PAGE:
If you've got another way to vet papers for accuracy, I'm sure a lot of people would like to hear it. Right now, peer review sounds better than the "this fits my political opinions so it must be right" mode lots of conservative people and journals (for example, JAPS - see two articles above) have taken - it's not even as good as what came before peer review. While its purveyors seem to be adept at self-promotion (anti-VAX, anti-AGW, anti-ant-smoking, etc.), they haven't been so good at providing actual data (well, at least, not before a few hundred tries or so), and seem to have a remarkable immunity to data. The "there must be a bias to peer review because they think my data sucks" only works when you have evidence - as in the H. pylori ulcer hypothesis, data will out. Of course, that would require data, and based on the choice of conspiracies of exclusion that require none (that actually use the absence of evidence as evidence), I'm guessing you don't have any. Sorry about that.
I would have figured the previous Presidential administration's experiences (or failures, but that's redundant) were an object lesson in what happens when you only hear what you want to hear and lack a mechanism for comparing what you hear to objective reality. I guess there's at least a few who haven't yet learned that lesson.
If you can't tell the difference between ethical innovative marketing and deliberate deception, you are indeed a shill for Big Pharma. You ought to be ashamed.
If you've got another way to vet papers for accuracy, I'm sure a lot of people would like to hear it. Right now, peer review sounds better than the "this fits my political opinions so it must be right" mode lots of conservative people and journals (for example, JAPS - see two articles above) have taken - it's not even as good as what came before peer review.
Unfortunately I don't Hap. The problem isn't so much with peer-review itself but with the editorial boards of journals allowing their biases and political agendas to dictate the journals' contents. All peer-review actually consists of is having the editors of the journal, after their own preliminary examination determination that your work deserves serious consideration, passing it on to two or three "reviewers" who can partially or wholly suggested/selected by the author of the original article. Those "reviewers" are suppose to read the article, evaluate/criticize it, offer suggestions for improvement and recommendation to the journal editors as to whether to publish. It's then landed back in the lap of the main editors (who've basically just farmed out the work you would think THEY are supposed to be doing!) and they make a decision as to "Yes," "No," or "Needs more work and then send it in again." That's really all peer-review consists of.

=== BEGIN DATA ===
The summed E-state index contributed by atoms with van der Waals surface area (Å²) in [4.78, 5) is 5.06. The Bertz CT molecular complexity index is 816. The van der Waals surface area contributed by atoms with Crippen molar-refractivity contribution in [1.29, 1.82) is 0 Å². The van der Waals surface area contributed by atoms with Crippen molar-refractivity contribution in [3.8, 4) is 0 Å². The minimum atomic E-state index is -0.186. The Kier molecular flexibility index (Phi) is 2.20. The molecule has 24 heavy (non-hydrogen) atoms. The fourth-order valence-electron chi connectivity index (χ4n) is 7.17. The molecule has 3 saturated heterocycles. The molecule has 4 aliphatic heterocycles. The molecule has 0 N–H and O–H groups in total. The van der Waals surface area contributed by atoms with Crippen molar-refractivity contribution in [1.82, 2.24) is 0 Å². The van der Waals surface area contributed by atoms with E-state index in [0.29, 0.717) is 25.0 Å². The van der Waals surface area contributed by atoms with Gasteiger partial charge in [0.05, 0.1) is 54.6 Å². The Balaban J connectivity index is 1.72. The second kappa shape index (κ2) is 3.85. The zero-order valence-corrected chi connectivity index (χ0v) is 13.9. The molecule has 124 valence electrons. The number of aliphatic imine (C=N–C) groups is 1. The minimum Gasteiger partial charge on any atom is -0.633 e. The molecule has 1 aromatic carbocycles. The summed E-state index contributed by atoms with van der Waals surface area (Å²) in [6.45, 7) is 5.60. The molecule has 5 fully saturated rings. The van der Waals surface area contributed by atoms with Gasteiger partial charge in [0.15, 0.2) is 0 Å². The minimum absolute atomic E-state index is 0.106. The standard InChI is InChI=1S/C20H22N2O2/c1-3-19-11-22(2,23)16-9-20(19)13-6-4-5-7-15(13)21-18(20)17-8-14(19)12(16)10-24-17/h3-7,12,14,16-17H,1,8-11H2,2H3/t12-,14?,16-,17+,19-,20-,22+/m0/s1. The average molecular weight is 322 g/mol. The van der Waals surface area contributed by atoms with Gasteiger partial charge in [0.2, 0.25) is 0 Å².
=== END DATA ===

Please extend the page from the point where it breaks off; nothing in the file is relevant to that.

In the case of our own submission, the BMJ got a critical, but not negative, evaluation from one reviewer and then dumped the paper on the primary ground that a paper contradicting the very highly publicized earlier work they'd published simply would not be "of general interest" to their readers. See the ACSH link in my earlier post for the full story.
Hap then went on to say, "While its purveyors seem to be adept at self-promotion (anti-VAX, anti-AGW, anti-ant-smoking, etc.), they haven't been so good at providing actual data (well, at least, not before a few hundred tries or so), and seem to have a remarkable immunity to data.
Actually Hap, our paper supplied plenty of data, all publicly verifiable, and all analyzed at least fairly well. See:
which is the original unedited, unimproved BMJ submission. You'll find that our work, over three years ago, reached and supported the same conclusion just recently reached by the RAND/Harvard study just last month at:
and discussed in detail at:
It will be interesting to see if the medical journals are as willing to refuse valid data, even if they don't like it, from the RAND Corporation and Harvard. It's just too bad that so many smoking bans got passed on the basis of bad data that the journals refused to correct. The fault didn't lie with the peer reviewers: it lay directly upon the shoulders of the editors of the BMJ, Circulation, and Tobacco Control.
Michael J. McFadden
Author of "Dissecting Antismokers' Brains"
There is an excellent discussion of this at
And http://bibwild.wordpress.com/2009/05/05/shame-on-elsevier/ has links to two copies at
http://images.the-scientist.com/pdfs/blogs/MSD0503540001.pdf and http://images.the-scientist.com/pdfs/blogs/MSD0503540027.pdf
I see that Stanford is requesting its scientists to neither publish in Elsevier publications, nor to quote them. Not on account of this (yet), but because the journals are so very, very expensive.